There's also the empirical evidence that used cars are sold constantly and in every part of the country.

jure writes:

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Hazel Meade writes:

I think you're overlooking a significant facet of the issue.
For any given consumer, automobile purchases are sufficiently RARE that they will not likely ever be a repeat customer at the same dealership. As a result, the dealer has little reason to fear losing future business by selling a lemon.

Brian writes:


Not true at all. I and several of my friends have bought multiple used cars over the years from our preferred dealers. If you get one really good used car from a dealer, you are very likely to go back there for the next. This is especially true if you get some regular servicing done there.

The bigger issue is not the dealerships themselves, but the salesman. Many don't stick around for very long, and therefore don't have much incentive to treat the customer well.

Glen Smith writes:


There is some repeat business but the main place a salesperson gets his/her leads is from referrals and having a rep for selling lemons kills the credibility of those referrals. Lemon issues may also cause charge backs that'll put you on draw status.

Mark V Anderson writes:

It is an interesting concept, but not very empirically sound. Over the last few decades I have bought several used cars, and not one has been a lemon. I always bought from individuals because I wanted to avoid the dealer markup. I think a careful consumer can identify almost all defects, and so will only get screwed occasionally by the seriously fraudulent seller.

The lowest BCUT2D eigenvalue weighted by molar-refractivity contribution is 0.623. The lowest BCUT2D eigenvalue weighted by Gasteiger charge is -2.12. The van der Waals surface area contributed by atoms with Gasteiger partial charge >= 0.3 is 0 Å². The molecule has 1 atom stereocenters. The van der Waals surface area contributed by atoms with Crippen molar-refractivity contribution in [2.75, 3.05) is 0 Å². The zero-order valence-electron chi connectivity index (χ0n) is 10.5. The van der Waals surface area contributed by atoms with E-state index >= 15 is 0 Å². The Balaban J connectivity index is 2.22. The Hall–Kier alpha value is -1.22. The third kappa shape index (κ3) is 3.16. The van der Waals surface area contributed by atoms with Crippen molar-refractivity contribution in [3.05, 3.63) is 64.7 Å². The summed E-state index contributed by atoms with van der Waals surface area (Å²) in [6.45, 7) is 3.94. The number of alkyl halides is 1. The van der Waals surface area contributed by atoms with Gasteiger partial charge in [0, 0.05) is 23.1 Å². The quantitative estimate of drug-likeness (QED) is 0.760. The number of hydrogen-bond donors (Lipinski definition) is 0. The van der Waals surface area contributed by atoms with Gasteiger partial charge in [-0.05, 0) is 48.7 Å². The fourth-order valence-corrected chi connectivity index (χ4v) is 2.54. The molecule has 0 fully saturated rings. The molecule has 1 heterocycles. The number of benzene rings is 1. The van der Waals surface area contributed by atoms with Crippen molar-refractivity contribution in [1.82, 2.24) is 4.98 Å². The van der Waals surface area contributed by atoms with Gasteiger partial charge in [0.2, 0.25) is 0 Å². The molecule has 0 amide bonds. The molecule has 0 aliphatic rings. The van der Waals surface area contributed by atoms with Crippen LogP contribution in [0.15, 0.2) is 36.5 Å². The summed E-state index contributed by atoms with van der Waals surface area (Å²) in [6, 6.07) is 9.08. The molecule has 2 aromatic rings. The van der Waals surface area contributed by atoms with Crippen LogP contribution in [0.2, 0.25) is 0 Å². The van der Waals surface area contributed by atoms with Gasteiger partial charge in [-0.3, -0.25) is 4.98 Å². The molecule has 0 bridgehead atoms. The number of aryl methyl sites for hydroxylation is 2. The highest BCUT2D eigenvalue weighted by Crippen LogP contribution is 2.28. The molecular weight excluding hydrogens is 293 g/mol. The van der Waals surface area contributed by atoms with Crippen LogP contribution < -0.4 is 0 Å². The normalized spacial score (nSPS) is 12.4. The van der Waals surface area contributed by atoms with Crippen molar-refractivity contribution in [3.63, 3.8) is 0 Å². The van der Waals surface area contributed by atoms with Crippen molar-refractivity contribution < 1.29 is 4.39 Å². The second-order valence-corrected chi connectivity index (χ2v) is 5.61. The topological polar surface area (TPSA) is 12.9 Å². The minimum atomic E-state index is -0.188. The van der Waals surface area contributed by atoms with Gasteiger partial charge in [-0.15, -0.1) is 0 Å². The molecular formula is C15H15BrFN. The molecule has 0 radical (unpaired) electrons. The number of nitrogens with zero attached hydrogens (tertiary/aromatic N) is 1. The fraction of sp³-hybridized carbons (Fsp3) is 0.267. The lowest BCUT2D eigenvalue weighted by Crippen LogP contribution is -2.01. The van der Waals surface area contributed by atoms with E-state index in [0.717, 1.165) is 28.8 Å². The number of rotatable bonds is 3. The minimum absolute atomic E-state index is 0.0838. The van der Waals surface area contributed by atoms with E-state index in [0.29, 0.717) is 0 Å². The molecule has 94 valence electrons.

Of course my own experience is just anecdotal, but the existence of a robust re-sale market gives the lie to the theory of a lemon-filled market. It is fine for an economist to discuss this theory as an economic concept, but then it is incumbent on that same economist to explain why it isn't true in real life for the American used auto market. I think that reason is that information isn't quite so asymmetric as the theory postulates.

Brian writes:


I agree that reputation is very important, especially for the dealership. It can also matter for the salesperson if they have staying power and develop a personal clientele. In my experience, however, turnover of car salespeople is extremely high, making the individual reputation far less important, if not irrelevant. But either way, reputation and repeat business are strong enough to nullify Hazel's point.

Nickik writes:

One should not underestimate social relations. Almost everybody has some friend or somebody that knows about cars. This friend is probebly happy to help you buying a car.

The same happens with computers all the time, I am a IT and I help lots of people with computers, on of them is a car fixes cars for living.

Bill Conerly writes:

There's a signalling model at work. A consulting project opened my eyes to car dealers. I got to examine in detail the financials for a chain of dealerships. Their new car departments were break-even, but they made good profit on used cars and service. Other folks in the industry told me that many consumers prefer to buy used cars from a dealer who also sells new cars; the new car dealer is considered more reliable than the used car dealer. So the new car department signals to the consumer that this is not a fly-by-night operation (and new car sales feed the service department).